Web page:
[explosion] In one of the final acts of its 20-year war in Afghanistan, the United States fired a missile from a drone at a car in Kabul. It was parked in the courtyard of a home, and the explosion killed 10 people, including 43-year-old Zemari Ahmadi and seven children, according to his family. The Pentagon claimed that Ahmadi was a facilitator for the Islamic State, and that his car was packed with explosives, posing an imminent threat to U.S. troops guarding the evacuation at the Kabul airport. “The procedures were correctly followed, and it was a righteous strike.” What the military apparently didn’t know was that Ahmadi was a longtime aid worker, who colleagues and family members said spent the hours before he died running office errands, and ended his day by pulling up to his house. Soon after, his Toyota was hit with a 20-pound Hellfire missile. What was interpreted as the suspicious moves of a terrorist may have just been an average day in his life. And it’s possible that what the military saw Ahmadi loading into his car were water canisters he was bringing home to his family — not explosives. Using never-before seen security camera footage of Ahmadi, interviews with his family, co-workers and witnesses, we will piece together for the first time his movements in the hours before he was killed. Zemari Ahmadi was an electrical engineer by training. For 14 years, he had worked for the Kabul office of Nutrition and Education International. “NEI established a total of 11 soybean processing plants in Afghanistan.” It’s a California based NGO that fights malnutrition. On most days, he drove one of the company’s white Toyota corollas, taking his colleagues to and from work and distributing the NGO’s food to Afghans displaced by the war. Only three days before Ahmadi was killed, 13 U.S. troops and more than 170 Afghan civilians died in an Islamic State suicide attack at the airport. The military had given lower-level commanders the authority to order airstrikes earlier in the evacuation, and they were bracing for what they feared was another imminent attack. To reconstruct Ahmadi’s movements on Aug. 29, in the hours before he was killed, The Times pieced together the security camera footage from his office, with interviews with more than a dozen of Ahmadi’s colleagues and family members. Ahmadi appears to have left his home around 9 a.m. He then picked up a colleague and his boss’s laptop near his house. It’s around this time that the U.S. military claimed it observed a white sedan leaving an alleged Islamic State safehouse, around five kilometers northwest of the airport. That’s why the U.S. military said they tracked Ahmadi’s Corolla that day. They also said they intercepted communications from the safehouse, instructing the car to make several stops. But every colleague who rode with Ahmadi that day said what the military interpreted as a series of suspicious moves was just a typical day in his life. After Ahmadi picked up another colleague, the three stopped to get breakfast, and at 9:35 a.m., they arrived at the N.G.O.’s office. Later that morning, Ahmadi drove some of his co-workers to a Taliban-occupied police station to get permission for future food distribution at a new displacement camp. At around 2 p.m., Ahmadi and his colleagues returned to the office. The security camera footage we obtained from the office is crucial to understanding what happens next. The camera’s timestamp is off, but we went to the office and verified the time. We also matched an exact scene from the footage with a timestamp satellite image to confirm it was accurate. A 2:35 p.m., Ahmadi pulls out a hose, and then he and a co-worker fill empty containers with water. Earlier that morning, we saw Ahmadi bring these same empty plastic containers to the office. There was a water shortage in his neighborhood, his family said, so he regularly brought water home from the office. At around 3:38 p.m., a colleague moves Ahmadi’s car further into the driveway. A senior U.S. official told us that at roughly the same time, the military saw Ahmadi’s car pull into an unknown compound 8 to 12 kilometers southwest of the airport. That overlaps with the location of the NGO’s office, which we believe is what the military called an unknown compound. With the workday ending, an employee switched off the office generator and the feed from the camera ends. We don’t have footage of the moments that followed. But it’s at this time, the military said that its drone feed showed four men gingerly loading wrapped packages into the car. Officials said they couldn’t tell what was inside them. This footage from earlier in the day shows what the men said they were carrying — their laptops one in a plastic shopping bag. And the only things in the trunk, Ahmadi’s co-workers said, were the water containers. Ahmadi dropped each one of them off, then drove to his home in a dense neighborhood near the airport. He backed into the home’s small courtyard. Children surrounded the car, according to his brother. A U.S. official said the military feared the car would leave again, and go into an even more crowded street or to the airport itself. The drone operators, who hadn’t been watching Ahmadi’s home at all that day, quickly scanned the courtyard and said they saw only one adult male talking to the driver and no children. They decided this was the moment to strike. A U.S. official told us that the strike on Ahmadi’s car was conducted by an MQ-9 Reaper drone that fired a single Hellfire missile with a 20-pound warhead. We found remnants of the missile, which experts said matched a Hellfire at the scene of the attack. In the days after the attack, the Pentagon repeatedly claimed that the missile strike set off other explosions, and that these likely killed the civilians in the courtyard. “Significant secondary explosions from the targeted vehicle indicated the presence of a substantial amount of explosive material.” “Because there were secondary explosions, there’s a reasonable conclusion to be made that there was explosives in that vehicle.” But a senior military official later told us that it was only possible to probable that explosives in the car caused another blast. We gathered photos and videos of the scene taken by journalists and visited the courtyard multiple times. We shared the evidence with three weapons experts who said the damage was consistent with the impact of a Hellfire missile. They pointed to the small crater beneath Ahmadi’s car and the damage from the metal fragments of the warhead. This plastic melted as a result of a car fire triggered by the missile strike. All three experts also pointed out what was missing: any evidence of the large secondary explosions described by the Pentagon. No collapsed or blown-out walls, including next to the trunk with the alleged explosives. No sign that a second car parked in the courtyard was overturned by a large blast. No destroyed vegetation. All of this matches what eyewitnesses told us, that a single missile exploded and triggered a large fire. There is one final detail visible in the wreckage: containers identical to the ones that Ahmadi and his colleague filled with water and loaded into his trunk before heading home. Even though the military said the drone team watched the car for eight hours that day, a senior official also said they weren’t aware of any water containers. The Pentagon has not provided The Times with evidence of explosives in Ahmadi’s vehicle or shared what they say is the intelligence that linked him to the Islamic State. But the morning after the U.S. killed Ahmadi, the Islamic State did launch rockets at the airport from a residential area Ahmadi had driven through the previous day. And the vehicle they used … … was a white Toyota. The U.S. military has so far acknowledged only three civilian deaths from its strike, and says there is an investigation underway. They have also admitted to knowing nothing about Ahmadi before killing him, leading them to interpret the work of an engineer at a U.S. NGO as that of an Islamic State terrorist. Four days before Ahmadi was killed, his employer had applied for his family to receive refugee resettlement in the United States. At the time of the strike, they were still awaiting approval. Looking to the U.S. for protection, they instead became some of the last victims in America’s longest war. “Hi, I’m Evan, one of the producers on this story. Our latest visual investigation began with word on social media of an explosion near Kabul airport. It turned out that this was a U.S. drone strike, one of the final acts in the 20-year war in Afghanistan. Our goal was to fill in the gaps in the Pentagon’s version of events. We analyzed exclusive security camera footage, and combined it with eyewitness accounts and expert analysis of the strike aftermath. You can see more of our investigations by signing up for our newsletter.”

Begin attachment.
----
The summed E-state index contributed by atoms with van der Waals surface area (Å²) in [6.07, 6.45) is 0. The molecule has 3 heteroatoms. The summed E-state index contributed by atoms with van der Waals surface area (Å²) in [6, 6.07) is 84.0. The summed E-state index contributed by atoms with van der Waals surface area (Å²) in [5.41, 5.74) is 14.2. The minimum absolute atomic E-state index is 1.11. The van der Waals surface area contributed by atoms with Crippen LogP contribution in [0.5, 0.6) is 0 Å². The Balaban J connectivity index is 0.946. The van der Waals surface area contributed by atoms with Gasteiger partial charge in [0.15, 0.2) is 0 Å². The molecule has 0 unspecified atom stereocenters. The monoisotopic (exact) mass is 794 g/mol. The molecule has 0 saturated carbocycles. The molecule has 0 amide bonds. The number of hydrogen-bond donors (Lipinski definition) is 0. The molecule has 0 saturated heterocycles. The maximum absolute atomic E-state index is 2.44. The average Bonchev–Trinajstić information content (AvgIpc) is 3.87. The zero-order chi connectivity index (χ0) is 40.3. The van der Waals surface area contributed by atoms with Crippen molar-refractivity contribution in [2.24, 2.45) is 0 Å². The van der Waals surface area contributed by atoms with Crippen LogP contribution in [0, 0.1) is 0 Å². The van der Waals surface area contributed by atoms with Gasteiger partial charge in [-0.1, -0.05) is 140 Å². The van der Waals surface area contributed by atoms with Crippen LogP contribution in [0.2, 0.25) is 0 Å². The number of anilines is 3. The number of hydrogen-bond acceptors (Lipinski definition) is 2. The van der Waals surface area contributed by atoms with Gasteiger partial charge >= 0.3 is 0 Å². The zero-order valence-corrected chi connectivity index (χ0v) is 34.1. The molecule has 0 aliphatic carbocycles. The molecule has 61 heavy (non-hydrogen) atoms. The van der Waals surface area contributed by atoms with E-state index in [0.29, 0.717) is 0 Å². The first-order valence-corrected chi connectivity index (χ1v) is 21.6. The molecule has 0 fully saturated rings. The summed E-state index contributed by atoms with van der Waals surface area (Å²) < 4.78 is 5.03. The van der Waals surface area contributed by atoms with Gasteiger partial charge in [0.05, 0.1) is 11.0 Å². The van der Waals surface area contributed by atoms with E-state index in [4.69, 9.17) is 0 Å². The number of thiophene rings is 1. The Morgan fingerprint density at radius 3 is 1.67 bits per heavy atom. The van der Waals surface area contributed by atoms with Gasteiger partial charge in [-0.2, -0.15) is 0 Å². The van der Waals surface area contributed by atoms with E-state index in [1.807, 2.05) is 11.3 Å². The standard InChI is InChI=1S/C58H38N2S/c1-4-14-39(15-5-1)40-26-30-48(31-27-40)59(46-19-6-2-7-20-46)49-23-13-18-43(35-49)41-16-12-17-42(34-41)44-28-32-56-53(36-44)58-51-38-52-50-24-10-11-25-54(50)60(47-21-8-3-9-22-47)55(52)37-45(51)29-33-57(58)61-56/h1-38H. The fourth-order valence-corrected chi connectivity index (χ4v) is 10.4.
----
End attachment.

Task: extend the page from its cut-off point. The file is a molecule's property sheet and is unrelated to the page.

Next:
A week after a New York Times visual investigation, the U.S. military admitted to a “tragic mistake” in a drone strike in Kabul last month that killed 10 civilians, including an aid worker and seven children.CreditCredit…By The New York Times. Video frame: Nutrition & Education International.